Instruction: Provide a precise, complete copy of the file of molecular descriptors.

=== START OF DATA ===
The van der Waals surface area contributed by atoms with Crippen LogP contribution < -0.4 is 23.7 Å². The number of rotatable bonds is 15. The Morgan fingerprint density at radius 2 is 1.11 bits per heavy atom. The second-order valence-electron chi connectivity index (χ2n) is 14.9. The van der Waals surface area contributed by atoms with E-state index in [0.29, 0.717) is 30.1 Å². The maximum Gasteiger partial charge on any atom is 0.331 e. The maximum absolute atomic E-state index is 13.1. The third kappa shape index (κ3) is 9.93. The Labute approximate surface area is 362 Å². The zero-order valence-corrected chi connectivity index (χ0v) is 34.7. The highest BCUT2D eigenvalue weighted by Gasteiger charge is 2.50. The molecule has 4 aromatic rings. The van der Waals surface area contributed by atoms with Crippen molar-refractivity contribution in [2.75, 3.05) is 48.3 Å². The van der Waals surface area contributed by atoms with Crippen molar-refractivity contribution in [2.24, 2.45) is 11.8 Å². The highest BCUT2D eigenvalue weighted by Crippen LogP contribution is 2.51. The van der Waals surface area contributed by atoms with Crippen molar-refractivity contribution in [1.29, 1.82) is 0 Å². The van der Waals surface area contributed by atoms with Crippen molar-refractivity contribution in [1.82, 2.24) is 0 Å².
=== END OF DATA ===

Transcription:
The van der Waals surface area contributed by atoms with Crippen LogP contribution < -0.4 is 23.7 Å². The number of rotatable bonds is 15. The Morgan fingerprint density at radius 2 is 1.11 bits per heavy atom. The second-order valence-electron chi connectivity index (χ2n) is 14.9. The van der Waals surface area contributed by atoms with E-state index in [0.29, 0.717) is 30.1 Å². The maximum Gasteiger partial charge on any atom is 0.331 e. The maximum absolute atomic E-state index is 13.1. The third kappa shape index (κ3) is 9.93. The Labute approximate surface area is 362 Å². The zero-order valence-corrected chi connectivity index (χ0v) is 34.7. The highest BCUT2D eigenvalue weighted by Gasteiger charge is 2.50. The molecule has 4 aromatic rings. The van der Waals surface area contributed by atoms with Crippen molar-refractivity contribution in [2.75, 3.05) is 48.3 Å². The van der Waals surface area contributed by atoms with Crippen molar-refractivity contribution in [2.24, 2.45) is 11.8 Å². The highest BCUT2D eigenvalue weighted by Crippen LogP contribution is 2.51. The van der Waals surface area contributed by atoms with Crippen molar-refractivity contribution in [1.29, 1.82) is 0 Å². The van der Waals surface area contributed by atoms with Crippen molar-refractivity contribution in [1.82, 2.24) is 0 Å².